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  Vorticism was a European fine-art and literary movement of the early 1910s, founded by Wyndham Lewis and Ezra Pound (who christened it after what he called the ‘vortex’ which was his name for the modernist spirit in the arts). Its aims were to assault bourgeois expectations in the arts, to be aggressive, dynamic and innovative. In fine art, Vorticist works were characterized by brusquely angular, overlapping planes which commented on (or, as Lewis insisted, rejected) both the futurist obsession with dynamism and the static nature of cubism. Apart from Lewis, the major Vorticists were David Bomberg, Jacob Epstein and C.R.W. Nevinson.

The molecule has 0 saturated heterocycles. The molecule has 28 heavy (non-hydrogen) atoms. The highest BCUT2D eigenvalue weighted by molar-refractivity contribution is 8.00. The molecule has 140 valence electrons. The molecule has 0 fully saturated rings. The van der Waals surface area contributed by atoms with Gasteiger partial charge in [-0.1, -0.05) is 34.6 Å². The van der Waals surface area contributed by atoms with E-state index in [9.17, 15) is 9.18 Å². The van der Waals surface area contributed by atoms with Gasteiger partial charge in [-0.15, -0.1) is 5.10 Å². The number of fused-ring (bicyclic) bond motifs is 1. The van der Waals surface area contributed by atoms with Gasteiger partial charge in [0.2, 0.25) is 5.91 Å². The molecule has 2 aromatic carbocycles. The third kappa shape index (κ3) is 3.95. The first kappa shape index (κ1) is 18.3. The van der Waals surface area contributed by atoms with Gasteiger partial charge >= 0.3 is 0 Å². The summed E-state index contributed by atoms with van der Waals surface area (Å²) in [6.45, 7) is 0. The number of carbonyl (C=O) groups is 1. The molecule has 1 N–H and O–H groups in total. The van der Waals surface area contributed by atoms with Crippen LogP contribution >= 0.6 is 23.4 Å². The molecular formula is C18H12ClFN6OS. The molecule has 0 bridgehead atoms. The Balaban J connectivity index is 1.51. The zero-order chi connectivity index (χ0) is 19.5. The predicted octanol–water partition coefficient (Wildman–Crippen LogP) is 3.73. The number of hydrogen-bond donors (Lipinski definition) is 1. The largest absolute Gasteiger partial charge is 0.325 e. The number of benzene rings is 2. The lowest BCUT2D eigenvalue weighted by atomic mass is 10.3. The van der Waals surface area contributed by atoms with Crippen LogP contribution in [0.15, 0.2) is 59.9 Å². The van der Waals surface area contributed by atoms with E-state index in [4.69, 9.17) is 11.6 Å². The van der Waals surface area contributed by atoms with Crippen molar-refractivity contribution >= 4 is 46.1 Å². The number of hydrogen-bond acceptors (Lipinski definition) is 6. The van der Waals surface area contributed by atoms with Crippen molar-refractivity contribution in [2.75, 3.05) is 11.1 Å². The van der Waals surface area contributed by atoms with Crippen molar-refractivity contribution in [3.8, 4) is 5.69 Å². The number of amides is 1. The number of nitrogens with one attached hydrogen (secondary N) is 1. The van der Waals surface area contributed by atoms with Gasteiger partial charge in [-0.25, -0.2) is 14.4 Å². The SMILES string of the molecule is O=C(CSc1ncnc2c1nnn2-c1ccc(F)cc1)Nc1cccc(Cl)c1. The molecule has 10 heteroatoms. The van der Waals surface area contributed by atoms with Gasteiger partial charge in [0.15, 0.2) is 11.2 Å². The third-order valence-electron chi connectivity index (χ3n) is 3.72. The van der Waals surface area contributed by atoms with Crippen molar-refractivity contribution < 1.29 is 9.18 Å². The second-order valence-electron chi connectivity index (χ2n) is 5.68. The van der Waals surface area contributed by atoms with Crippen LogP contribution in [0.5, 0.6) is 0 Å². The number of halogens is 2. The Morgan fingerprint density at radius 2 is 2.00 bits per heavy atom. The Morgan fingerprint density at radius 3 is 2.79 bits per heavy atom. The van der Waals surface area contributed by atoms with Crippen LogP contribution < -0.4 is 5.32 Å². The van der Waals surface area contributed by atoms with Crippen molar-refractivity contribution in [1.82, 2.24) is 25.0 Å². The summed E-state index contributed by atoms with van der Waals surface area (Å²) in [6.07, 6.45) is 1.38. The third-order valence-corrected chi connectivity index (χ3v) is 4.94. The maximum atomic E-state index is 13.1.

In literature, the Vorticists favoured broken syntax, single words hurled at the reader, even a jangle of typefaces and sizes as if snipped from different magazines and glued together. The movement\'s energy was dissipated by the outbreak of World War I, and its energy was transformed from negative to positive by many of the artistic movements which followed it—not least in the work of both Pound and Lewis when their iconoclastic arteries hardened and they moved on to more considered creativity. But in its brief heyday, Vorticism summed up, better than most other isms, exactly what modernism in the arts was all about. PD MG KMcL



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